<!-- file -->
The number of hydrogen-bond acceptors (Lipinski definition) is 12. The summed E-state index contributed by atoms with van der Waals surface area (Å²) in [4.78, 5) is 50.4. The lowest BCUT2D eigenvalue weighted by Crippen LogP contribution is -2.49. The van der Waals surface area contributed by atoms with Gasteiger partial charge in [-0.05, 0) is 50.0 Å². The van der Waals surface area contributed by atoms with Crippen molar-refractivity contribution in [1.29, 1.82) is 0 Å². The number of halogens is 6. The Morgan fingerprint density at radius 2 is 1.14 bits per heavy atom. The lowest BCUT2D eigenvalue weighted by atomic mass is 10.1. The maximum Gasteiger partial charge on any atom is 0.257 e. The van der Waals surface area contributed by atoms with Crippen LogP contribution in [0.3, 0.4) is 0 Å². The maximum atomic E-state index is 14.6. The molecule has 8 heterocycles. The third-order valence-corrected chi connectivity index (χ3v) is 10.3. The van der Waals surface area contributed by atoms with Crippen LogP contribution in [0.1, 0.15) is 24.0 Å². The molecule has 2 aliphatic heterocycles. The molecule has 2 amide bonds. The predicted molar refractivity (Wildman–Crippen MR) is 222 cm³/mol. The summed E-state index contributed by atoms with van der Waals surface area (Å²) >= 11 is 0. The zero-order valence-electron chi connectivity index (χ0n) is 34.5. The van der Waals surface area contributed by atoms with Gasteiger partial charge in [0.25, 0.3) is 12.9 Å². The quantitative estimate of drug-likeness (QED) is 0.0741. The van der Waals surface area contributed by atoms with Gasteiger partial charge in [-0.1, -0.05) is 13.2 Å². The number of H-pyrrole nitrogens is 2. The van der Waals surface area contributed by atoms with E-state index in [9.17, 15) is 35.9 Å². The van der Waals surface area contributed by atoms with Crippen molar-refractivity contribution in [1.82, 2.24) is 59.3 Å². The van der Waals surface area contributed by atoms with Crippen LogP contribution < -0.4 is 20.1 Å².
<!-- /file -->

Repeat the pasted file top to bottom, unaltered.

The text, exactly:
The number of hydrogen-bond acceptors (Lipinski definition) is 12. The summed E-state index contributed by atoms with van der Waals surface area (Å²) in [4.78, 5) is 50.4. The lowest BCUT2D eigenvalue weighted by Crippen LogP contribution is -2.49. The van der Waals surface area contributed by atoms with Gasteiger partial charge in [-0.05, 0) is 50.0 Å². The van der Waals surface area contributed by atoms with Crippen molar-refractivity contribution in [1.29, 1.82) is 0 Å². The number of halogens is 6. The Morgan fingerprint density at radius 2 is 1.14 bits per heavy atom. The lowest BCUT2D eigenvalue weighted by atomic mass is 10.1. The maximum Gasteiger partial charge on any atom is 0.257 e. The van der Waals surface area contributed by atoms with Crippen LogP contribution in [0.3, 0.4) is 0 Å². The maximum atomic E-state index is 14.6. The molecule has 8 heterocycles. The third-order valence-corrected chi connectivity index (χ3v) is 10.3. The van der Waals surface area contributed by atoms with Crippen LogP contribution in [0.1, 0.15) is 24.0 Å². The molecule has 2 aliphatic heterocycles. The molecule has 2 amide bonds. The predicted molar refractivity (Wildman–Crippen MR) is 222 cm³/mol. The summed E-state index contributed by atoms with van der Waals surface area (Å²) >= 11 is 0. The zero-order valence-electron chi connectivity index (χ0n) is 34.5. The van der Waals surface area contributed by atoms with Gasteiger partial charge in [0.25, 0.3) is 12.9 Å². The quantitative estimate of drug-likeness (QED) is 0.0741. The van der Waals surface area contributed by atoms with Gasteiger partial charge in [-0.1, -0.05) is 13.2 Å². The number of H-pyrrole nitrogens is 2. The van der Waals surface area contributed by atoms with E-state index in [9.17, 15) is 35.9 Å². The van der Waals surface area contributed by atoms with Crippen molar-refractivity contribution in [1.82, 2.24) is 59.3 Å². The van der Waals surface area contributed by atoms with Crippen LogP contribution < -0.4 is 20.1 Å².